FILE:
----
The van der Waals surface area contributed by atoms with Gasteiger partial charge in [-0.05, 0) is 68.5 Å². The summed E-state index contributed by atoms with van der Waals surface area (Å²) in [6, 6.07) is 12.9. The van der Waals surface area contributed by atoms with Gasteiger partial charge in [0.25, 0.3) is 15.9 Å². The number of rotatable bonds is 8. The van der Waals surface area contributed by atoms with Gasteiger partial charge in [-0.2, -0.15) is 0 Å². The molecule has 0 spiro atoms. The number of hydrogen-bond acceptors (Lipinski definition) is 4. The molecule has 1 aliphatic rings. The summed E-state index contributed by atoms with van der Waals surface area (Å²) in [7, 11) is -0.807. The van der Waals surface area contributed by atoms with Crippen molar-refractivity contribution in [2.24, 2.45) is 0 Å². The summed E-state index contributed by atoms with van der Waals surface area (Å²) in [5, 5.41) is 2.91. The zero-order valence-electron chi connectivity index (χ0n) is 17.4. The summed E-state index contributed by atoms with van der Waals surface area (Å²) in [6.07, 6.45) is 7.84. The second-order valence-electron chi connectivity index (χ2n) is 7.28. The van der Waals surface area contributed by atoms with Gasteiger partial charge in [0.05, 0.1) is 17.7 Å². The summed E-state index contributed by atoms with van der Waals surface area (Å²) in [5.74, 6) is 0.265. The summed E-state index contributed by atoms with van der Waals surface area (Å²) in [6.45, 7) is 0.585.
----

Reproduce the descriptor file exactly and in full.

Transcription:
The van der Waals surface area contributed by atoms with Gasteiger partial charge in [-0.05, 0) is 68.5 Å². The summed E-state index contributed by atoms with van der Waals surface area (Å²) in [6, 6.07) is 12.9. The van der Waals surface area contributed by atoms with Gasteiger partial charge in [0.25, 0.3) is 15.9 Å². The number of rotatable bonds is 8. The van der Waals surface area contributed by atoms with Gasteiger partial charge in [-0.2, -0.15) is 0 Å². The molecule has 0 spiro atoms. The number of hydrogen-bond acceptors (Lipinski definition) is 4. The molecule has 1 aliphatic rings. The summed E-state index contributed by atoms with van der Waals surface area (Å²) in [7, 11) is -0.807. The van der Waals surface area contributed by atoms with Crippen molar-refractivity contribution in [2.24, 2.45) is 0 Å². The summed E-state index contributed by atoms with van der Waals surface area (Å²) in [5, 5.41) is 2.91. The zero-order valence-electron chi connectivity index (χ0n) is 17.4. The summed E-state index contributed by atoms with van der Waals surface area (Å²) in [6.07, 6.45) is 7.84. The second-order valence-electron chi connectivity index (χ2n) is 7.28. The van der Waals surface area contributed by atoms with Gasteiger partial charge in [0.05, 0.1) is 17.7 Å². The summed E-state index contributed by atoms with van der Waals surface area (Å²) in [5.74, 6) is 0.265. The summed E-state index contributed by atoms with van der Waals surface area (Å²) in [6.45, 7) is 0.585.